Music: The tragedy and the glory

Stephen Fay on the rediscovery of the mighty Hector Berlioz
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The Independent Culture
Asmall, framed photograph of Hector Berlioz stands on the radiator shelf behind Sir Colin Davis's sofa. The great French composer stares out, hollow-cheeked, with a head of grey hair, looking like a man who knows all about pain and disenchantment. He has a place in the conductor's sitting room because the "incredible vitality and enormous tenderness" of his music has brought Davis much happiness.

Davis is one of a handful of pre-eminent Berlioz conductors, and, in the Barbican next month, he begins a Berlioz odyssey. It is a long journey, and by the end of it, in 12 months' time, Davis and the London Symphony Orchestra will have performed all Berlioz's operas, plus much of his vocal and symphonic music.

This monumental series of 21 concerts is a prelude to the feast of Berlioz's music that will accompany the 200th anniversary of his birth, in 2003. Unlike the French, the British have always had a taste for Berlioz. His reception in London in 1851 was so warm, he thought he might settle here. When his reputation languished in the deep shadow of Richard Wagner, he was nurtured by Sir Thomas Beecham, and it was this conductor who brought The Trojans to a radio audience, conducting the performance for the BBC's Third Programme in 1947.

Another performance, 10 years later at Covent Garden conducted by Rafael Kubelik, inspired a new generation of Berlioz devotees. Kubelik's performance dazzled Davis, who, in the early Sixties, began his first odyssey through Berlioz's repertoire. One of the percussionists in his orchestra was a young music critic named David Cairns, who became a biographer of the musician. Cairns also helped Davis record much of Berlioz's music, and organised the first publication of the full score of The Trojans.

A tight-knit group, including Ernest Fleischmann of the London Symphony Orchestra, and Nicholas Snowman, now at Glyndebourne, conspired to decide where next to take their Berlioz offensive. Between them, they have thoroughly resurrected, polished up and gilded his reputation.

Cairns's vivid biography tells a story that mixes tragedy and farce. Berlioz loved being in love, but found no lasting happiness. His first wife, Harriet Smithson, an actress mainly in Shakespeare plays, died an unhappy woman; his mistress, a singer who became his second wife, died long before him; so did the younger woman whom he loved after the singer's death. The worst blow in his old age was the death of his son at the age of 33. And for years Berlioz was so hard up he could not afford to compose and had to write music criticism to support his family; he was good at journalism but hated it. Because no one else would conduct his music in Paris, he was forced to do it himself and became one of Europe's foremost conductors.

But what he wanted most was to listen to his music, and he never heard enough of it. His last, heart-rending, words were said to be: "Enfin on va jouer ma musique." (They are finally going to play my music.)

Cairns believes the life was necessary to the art. "If his capacity for grief, for regret, had not been so cruelly sharpened, his music might not have been what it was. Sadness and suffering mark many of his characteristic utterances ... the suffering of a nature in love with unattainable beauty, capable of infinite tenderness."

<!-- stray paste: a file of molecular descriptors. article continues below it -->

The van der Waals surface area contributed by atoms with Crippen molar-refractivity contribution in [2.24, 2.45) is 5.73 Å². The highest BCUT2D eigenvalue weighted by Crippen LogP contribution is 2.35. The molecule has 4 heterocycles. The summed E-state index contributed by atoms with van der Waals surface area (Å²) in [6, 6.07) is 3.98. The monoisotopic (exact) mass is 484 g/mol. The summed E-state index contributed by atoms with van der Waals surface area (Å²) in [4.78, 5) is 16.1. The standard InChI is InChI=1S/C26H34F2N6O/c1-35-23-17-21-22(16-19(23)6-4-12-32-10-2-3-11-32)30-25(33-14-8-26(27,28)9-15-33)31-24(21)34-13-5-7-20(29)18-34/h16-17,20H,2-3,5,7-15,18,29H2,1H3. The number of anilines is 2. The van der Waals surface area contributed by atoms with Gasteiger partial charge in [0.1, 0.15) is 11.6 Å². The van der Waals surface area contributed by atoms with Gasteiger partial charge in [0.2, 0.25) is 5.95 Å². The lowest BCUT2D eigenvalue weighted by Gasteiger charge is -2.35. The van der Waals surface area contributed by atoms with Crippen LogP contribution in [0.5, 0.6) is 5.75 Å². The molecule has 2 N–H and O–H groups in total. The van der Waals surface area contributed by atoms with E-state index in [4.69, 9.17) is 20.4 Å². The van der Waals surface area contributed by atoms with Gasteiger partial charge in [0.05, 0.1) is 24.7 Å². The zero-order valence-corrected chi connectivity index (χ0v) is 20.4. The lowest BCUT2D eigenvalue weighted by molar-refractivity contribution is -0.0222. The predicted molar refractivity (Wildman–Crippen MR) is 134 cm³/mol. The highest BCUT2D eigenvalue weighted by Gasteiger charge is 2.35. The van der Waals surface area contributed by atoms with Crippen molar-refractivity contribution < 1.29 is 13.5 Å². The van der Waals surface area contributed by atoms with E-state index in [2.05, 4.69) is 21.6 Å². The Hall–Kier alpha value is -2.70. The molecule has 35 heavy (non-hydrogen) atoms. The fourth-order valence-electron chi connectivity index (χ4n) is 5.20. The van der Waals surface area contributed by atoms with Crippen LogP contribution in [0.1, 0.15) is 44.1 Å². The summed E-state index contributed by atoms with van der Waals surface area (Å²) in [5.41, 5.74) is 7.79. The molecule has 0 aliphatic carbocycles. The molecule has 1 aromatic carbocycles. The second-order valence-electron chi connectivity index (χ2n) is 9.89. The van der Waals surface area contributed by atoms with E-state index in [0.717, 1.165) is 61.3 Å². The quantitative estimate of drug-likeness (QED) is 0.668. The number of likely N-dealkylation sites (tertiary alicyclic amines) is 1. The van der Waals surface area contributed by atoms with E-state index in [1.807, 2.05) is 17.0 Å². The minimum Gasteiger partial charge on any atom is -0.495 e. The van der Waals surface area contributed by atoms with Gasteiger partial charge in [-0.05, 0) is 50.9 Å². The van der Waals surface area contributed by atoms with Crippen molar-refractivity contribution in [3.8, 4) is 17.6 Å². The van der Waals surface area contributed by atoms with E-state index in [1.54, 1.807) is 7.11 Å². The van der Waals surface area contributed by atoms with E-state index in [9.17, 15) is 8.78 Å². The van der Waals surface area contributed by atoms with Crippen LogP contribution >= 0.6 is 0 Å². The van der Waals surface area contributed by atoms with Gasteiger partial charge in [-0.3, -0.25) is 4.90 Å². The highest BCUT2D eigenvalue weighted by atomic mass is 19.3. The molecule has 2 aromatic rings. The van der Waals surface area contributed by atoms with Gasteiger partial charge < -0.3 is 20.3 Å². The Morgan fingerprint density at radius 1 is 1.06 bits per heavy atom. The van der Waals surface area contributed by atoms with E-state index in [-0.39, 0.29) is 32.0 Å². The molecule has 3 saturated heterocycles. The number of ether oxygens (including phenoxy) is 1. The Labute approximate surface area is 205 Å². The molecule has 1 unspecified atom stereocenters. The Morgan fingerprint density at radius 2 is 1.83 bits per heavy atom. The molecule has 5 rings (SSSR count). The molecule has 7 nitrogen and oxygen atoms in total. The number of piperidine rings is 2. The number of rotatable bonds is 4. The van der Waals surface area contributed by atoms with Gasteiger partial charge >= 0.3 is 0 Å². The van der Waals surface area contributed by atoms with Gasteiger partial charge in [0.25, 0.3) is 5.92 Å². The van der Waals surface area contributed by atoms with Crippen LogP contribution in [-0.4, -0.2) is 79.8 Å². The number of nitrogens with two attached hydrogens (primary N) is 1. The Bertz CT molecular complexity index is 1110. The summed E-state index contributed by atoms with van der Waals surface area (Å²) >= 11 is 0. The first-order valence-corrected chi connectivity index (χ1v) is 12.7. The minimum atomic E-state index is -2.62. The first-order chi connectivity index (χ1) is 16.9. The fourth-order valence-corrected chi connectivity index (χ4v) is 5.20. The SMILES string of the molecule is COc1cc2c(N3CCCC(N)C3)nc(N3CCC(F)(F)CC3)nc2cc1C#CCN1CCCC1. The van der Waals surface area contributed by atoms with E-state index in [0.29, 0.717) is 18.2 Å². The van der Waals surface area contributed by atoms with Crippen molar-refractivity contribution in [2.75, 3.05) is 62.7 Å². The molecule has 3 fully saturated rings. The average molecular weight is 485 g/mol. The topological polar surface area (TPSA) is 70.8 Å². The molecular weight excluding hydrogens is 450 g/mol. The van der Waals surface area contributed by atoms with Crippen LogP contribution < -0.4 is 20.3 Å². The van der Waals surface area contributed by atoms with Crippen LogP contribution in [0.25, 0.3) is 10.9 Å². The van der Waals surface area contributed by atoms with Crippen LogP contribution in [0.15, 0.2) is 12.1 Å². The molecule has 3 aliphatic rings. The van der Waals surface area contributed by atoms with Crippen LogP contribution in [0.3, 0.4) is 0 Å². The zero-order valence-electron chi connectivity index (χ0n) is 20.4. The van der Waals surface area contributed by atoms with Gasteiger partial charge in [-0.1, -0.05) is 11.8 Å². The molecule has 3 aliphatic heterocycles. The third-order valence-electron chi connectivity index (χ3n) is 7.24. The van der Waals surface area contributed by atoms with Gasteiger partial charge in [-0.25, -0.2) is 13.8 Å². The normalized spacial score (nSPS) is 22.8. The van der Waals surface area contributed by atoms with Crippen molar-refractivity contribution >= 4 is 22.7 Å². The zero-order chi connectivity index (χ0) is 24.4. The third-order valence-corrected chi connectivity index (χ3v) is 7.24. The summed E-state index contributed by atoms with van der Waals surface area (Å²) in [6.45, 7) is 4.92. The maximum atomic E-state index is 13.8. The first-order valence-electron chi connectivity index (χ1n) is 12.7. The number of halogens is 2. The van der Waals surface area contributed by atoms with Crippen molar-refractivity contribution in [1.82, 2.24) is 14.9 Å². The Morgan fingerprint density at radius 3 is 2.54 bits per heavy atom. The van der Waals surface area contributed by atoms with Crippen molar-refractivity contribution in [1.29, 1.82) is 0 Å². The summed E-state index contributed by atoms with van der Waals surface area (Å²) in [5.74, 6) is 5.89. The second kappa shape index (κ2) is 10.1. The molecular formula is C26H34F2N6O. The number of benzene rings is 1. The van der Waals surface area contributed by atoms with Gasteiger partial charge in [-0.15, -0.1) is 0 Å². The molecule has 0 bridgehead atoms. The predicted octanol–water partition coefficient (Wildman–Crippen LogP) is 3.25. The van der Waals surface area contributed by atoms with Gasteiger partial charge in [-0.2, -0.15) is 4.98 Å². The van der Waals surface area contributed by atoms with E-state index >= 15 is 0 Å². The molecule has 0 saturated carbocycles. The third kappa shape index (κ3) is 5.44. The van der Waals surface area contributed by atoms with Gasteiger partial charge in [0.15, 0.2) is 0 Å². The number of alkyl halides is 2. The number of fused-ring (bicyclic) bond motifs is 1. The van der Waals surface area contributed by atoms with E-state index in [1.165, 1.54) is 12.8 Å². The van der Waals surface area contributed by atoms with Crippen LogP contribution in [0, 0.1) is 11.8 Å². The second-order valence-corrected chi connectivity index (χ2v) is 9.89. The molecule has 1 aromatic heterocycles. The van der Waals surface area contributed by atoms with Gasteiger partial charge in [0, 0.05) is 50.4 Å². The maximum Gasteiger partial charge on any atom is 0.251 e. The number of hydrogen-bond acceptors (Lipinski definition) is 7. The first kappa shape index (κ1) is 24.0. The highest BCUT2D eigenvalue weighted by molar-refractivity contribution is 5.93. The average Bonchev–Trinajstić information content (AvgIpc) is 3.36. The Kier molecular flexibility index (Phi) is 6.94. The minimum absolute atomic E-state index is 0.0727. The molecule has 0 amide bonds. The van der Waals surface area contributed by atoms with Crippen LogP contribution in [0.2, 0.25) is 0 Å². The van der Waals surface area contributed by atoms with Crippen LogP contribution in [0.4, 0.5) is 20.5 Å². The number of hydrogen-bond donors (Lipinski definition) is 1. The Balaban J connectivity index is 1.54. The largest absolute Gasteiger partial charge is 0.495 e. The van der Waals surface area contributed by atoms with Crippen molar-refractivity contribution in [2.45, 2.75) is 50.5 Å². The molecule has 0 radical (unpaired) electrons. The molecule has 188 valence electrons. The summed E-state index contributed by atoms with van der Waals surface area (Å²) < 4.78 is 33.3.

Although the greatest single influence on Berlioz was Shakespeare, the composer is usually described as a 19th-century romantic. A strong infusion of classicism makes definition tricky, however. The influences on The Trojans were Virgil (for the story), the painter Claude Lorrain (for the setting), and the 18th-century composer Gluck. This was not the classicism of Bach or Mozart, and by turning his back on them Berlioz encouraged his critics. Unable to appreciate the extended melodies and complex, irregular rhythms, they accused him of denying the principles of sound composition. Some still do; the French composer and conductor Pierre Boulez believes that Berlioz can't write music properly. Wagner did not really approve of Berlioz. (The reverse was also true.)

But Verdi understood the man and his music, loving the one and esteeming the other. And Berlioz left his mark on Bizet, Mahler and Stravinsky.

The odyssey at the Barbican was Davis's idea. The conductor proposed this tribute to Berlioz three years before the anniversary for two reasons: he wanted to have his say first, before other Berlioz cycles appeared on the concert hall programmes; and he was reluctant to wait until 2003 because, he thought, he would be "past it by them". Davis is only 72, however, and longevity is not uncommon among conductors. "Yes, but there comes a point where you don't have the energy you had when you were young," he explains.

Nonetheless, Davis claims to be embarrassed by some of his earlier recordings. "When you're younger you're getting in the way all the time." But he adds: "Your pulse slows down [with age], you get less excitable, your ego is declining." As the pulse slows, so, apparently, does the tempo of the music.

Davis loves playing with the LSO, who, early in December, will perform Benvenuto Cellini, one of the most rarely performed of Berlioz's operas. The Childhood of Christ is scheduled for the weekend before Christmas, and next year Davis conducts Shakespeare inspired works by Berlioz, such as Romeo and Juliet. The climax in this festival is the three performances of The Trojans, each over two days, in December 2000.

They are, definitely, playing Berlioz's music.